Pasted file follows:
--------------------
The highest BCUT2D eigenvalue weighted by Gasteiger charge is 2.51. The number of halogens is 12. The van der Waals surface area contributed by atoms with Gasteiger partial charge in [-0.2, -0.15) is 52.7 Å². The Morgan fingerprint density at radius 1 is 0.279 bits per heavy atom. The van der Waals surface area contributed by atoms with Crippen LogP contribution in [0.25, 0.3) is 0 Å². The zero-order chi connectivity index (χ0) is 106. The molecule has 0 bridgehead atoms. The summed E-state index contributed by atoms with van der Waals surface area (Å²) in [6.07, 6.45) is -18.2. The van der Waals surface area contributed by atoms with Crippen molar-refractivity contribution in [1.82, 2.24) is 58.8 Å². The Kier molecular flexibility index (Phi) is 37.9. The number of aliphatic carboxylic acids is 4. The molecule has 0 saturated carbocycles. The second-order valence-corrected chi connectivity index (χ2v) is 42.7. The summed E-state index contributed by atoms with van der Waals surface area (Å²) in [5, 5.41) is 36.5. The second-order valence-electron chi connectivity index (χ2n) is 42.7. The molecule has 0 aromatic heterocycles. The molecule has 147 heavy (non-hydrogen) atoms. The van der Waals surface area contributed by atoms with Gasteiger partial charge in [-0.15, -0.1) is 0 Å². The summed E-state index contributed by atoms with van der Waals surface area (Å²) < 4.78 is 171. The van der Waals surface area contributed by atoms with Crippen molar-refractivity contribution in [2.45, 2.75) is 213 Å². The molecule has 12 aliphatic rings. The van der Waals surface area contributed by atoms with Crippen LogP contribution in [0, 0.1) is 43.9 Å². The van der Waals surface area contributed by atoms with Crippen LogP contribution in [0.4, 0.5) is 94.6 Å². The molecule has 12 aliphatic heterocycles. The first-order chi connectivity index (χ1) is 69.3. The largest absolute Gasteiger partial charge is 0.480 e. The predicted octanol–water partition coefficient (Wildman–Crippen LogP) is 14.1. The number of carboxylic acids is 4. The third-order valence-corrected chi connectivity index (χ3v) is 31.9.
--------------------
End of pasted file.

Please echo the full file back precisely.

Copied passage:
The highest BCUT2D eigenvalue weighted by Gasteiger charge is 2.51. The number of halogens is 12. The van der Waals surface area contributed by atoms with Gasteiger partial charge in [-0.2, -0.15) is 52.7 Å². The Morgan fingerprint density at radius 1 is 0.279 bits per heavy atom. The van der Waals surface area contributed by atoms with Crippen LogP contribution in [0.25, 0.3) is 0 Å². The zero-order chi connectivity index (χ0) is 106. The molecule has 0 bridgehead atoms. The summed E-state index contributed by atoms with van der Waals surface area (Å²) in [6.07, 6.45) is -18.2. The van der Waals surface area contributed by atoms with Crippen molar-refractivity contribution in [1.82, 2.24) is 58.8 Å². The Kier molecular flexibility index (Phi) is 37.9. The number of aliphatic carboxylic acids is 4. The molecule has 0 saturated carbocycles. The second-order valence-corrected chi connectivity index (χ2v) is 42.7. The summed E-state index contributed by atoms with van der Waals surface area (Å²) in [5, 5.41) is 36.5. The second-order valence-electron chi connectivity index (χ2n) is 42.7. The molecule has 0 aromatic heterocycles. The molecule has 147 heavy (non-hydrogen) atoms. The van der Waals surface area contributed by atoms with Gasteiger partial charge in [-0.15, -0.1) is 0 Å². The summed E-state index contributed by atoms with van der Waals surface area (Å²) < 4.78 is 171. The van der Waals surface area contributed by atoms with Crippen molar-refractivity contribution in [2.45, 2.75) is 213 Å². The molecule has 12 aliphatic rings. The van der Waals surface area contributed by atoms with Crippen LogP contribution in [0, 0.1) is 43.9 Å². The van der Waals surface area contributed by atoms with Crippen LogP contribution in [0.4, 0.5) is 94.6 Å². The molecule has 12 aliphatic heterocycles. The first-order chi connectivity index (χ1) is 69.3. The largest absolute Gasteiger partial charge is 0.480 e. The predicted octanol–water partition coefficient (Wildman–Crippen LogP) is 14.1. The number of carboxylic acids is 4. The third-order valence-corrected chi connectivity index (χ3v) is 31.9.